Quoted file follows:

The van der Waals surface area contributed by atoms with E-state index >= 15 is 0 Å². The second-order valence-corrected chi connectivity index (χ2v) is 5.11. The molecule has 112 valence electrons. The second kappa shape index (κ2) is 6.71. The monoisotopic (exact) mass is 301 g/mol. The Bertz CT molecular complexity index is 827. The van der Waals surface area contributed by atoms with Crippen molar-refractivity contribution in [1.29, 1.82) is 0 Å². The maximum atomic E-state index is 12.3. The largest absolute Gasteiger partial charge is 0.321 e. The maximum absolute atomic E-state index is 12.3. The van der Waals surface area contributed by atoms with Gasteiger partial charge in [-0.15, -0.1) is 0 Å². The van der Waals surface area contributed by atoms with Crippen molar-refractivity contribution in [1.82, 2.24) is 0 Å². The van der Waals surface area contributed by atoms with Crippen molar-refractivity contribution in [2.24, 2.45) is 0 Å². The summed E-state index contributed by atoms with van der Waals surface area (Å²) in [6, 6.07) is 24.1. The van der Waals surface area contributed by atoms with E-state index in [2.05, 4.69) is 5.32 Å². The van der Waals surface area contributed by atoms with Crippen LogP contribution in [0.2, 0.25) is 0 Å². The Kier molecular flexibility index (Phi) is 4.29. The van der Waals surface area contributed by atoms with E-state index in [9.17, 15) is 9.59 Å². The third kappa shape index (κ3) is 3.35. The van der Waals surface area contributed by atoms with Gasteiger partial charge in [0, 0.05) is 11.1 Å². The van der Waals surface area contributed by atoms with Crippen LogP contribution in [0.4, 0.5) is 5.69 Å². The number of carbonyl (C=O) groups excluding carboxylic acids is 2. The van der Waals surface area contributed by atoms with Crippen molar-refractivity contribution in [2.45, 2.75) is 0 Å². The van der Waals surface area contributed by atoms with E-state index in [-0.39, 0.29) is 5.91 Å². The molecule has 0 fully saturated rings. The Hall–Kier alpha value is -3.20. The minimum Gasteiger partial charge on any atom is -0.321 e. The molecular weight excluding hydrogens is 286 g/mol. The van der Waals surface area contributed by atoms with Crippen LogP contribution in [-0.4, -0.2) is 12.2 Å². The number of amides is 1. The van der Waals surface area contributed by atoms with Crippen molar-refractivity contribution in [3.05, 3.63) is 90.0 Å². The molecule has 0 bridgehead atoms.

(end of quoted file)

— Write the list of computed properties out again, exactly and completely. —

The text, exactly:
The van der Waals surface area contributed by atoms with E-state index >= 15 is 0 Å². The second-order valence-corrected chi connectivity index (χ2v) is 5.11. The molecule has 112 valence electrons. The second kappa shape index (κ2) is 6.71. The monoisotopic (exact) mass is 301 g/mol. The Bertz CT molecular complexity index is 827. The van der Waals surface area contributed by atoms with Crippen molar-refractivity contribution in [1.29, 1.82) is 0 Å². The maximum atomic E-state index is 12.3. The largest absolute Gasteiger partial charge is 0.321 e. The maximum absolute atomic E-state index is 12.3. The van der Waals surface area contributed by atoms with Gasteiger partial charge in [-0.15, -0.1) is 0 Å². The van der Waals surface area contributed by atoms with Crippen molar-refractivity contribution in [1.82, 2.24) is 0 Å². The van der Waals surface area contributed by atoms with Crippen molar-refractivity contribution in [2.24, 2.45) is 0 Å². The summed E-state index contributed by atoms with van der Waals surface area (Å²) in [6, 6.07) is 24.1. The van der Waals surface area contributed by atoms with E-state index in [2.05, 4.69) is 5.32 Å². The van der Waals surface area contributed by atoms with Crippen LogP contribution in [0.2, 0.25) is 0 Å². The Kier molecular flexibility index (Phi) is 4.29. The van der Waals surface area contributed by atoms with E-state index in [9.17, 15) is 9.59 Å². The third kappa shape index (κ3) is 3.35. The van der Waals surface area contributed by atoms with Gasteiger partial charge in [0, 0.05) is 11.1 Å². The van der Waals surface area contributed by atoms with Crippen LogP contribution in [0.4, 0.5) is 5.69 Å². The number of carbonyl (C=O) groups excluding carboxylic acids is 2. The van der Waals surface area contributed by atoms with Crippen molar-refractivity contribution in [2.45, 2.75) is 0 Å². The van der Waals surface area contributed by atoms with E-state index in [-0.39, 0.29) is 5.91 Å². The molecule has 0 fully saturated rings. The Hall–Kier alpha value is -3.20. The minimum Gasteiger partial charge on any atom is -0.321 e. The molecular weight excluding hydrogens is 286 g/mol. The van der Waals surface area contributed by atoms with Crippen LogP contribution in [-0.4, -0.2) is 12.2 Å². The number of amides is 1. The van der Waals surface area contributed by atoms with Crippen molar-refractivity contribution in [3.05, 3.63) is 90.0 Å². The molecule has 0 bridgehead atoms.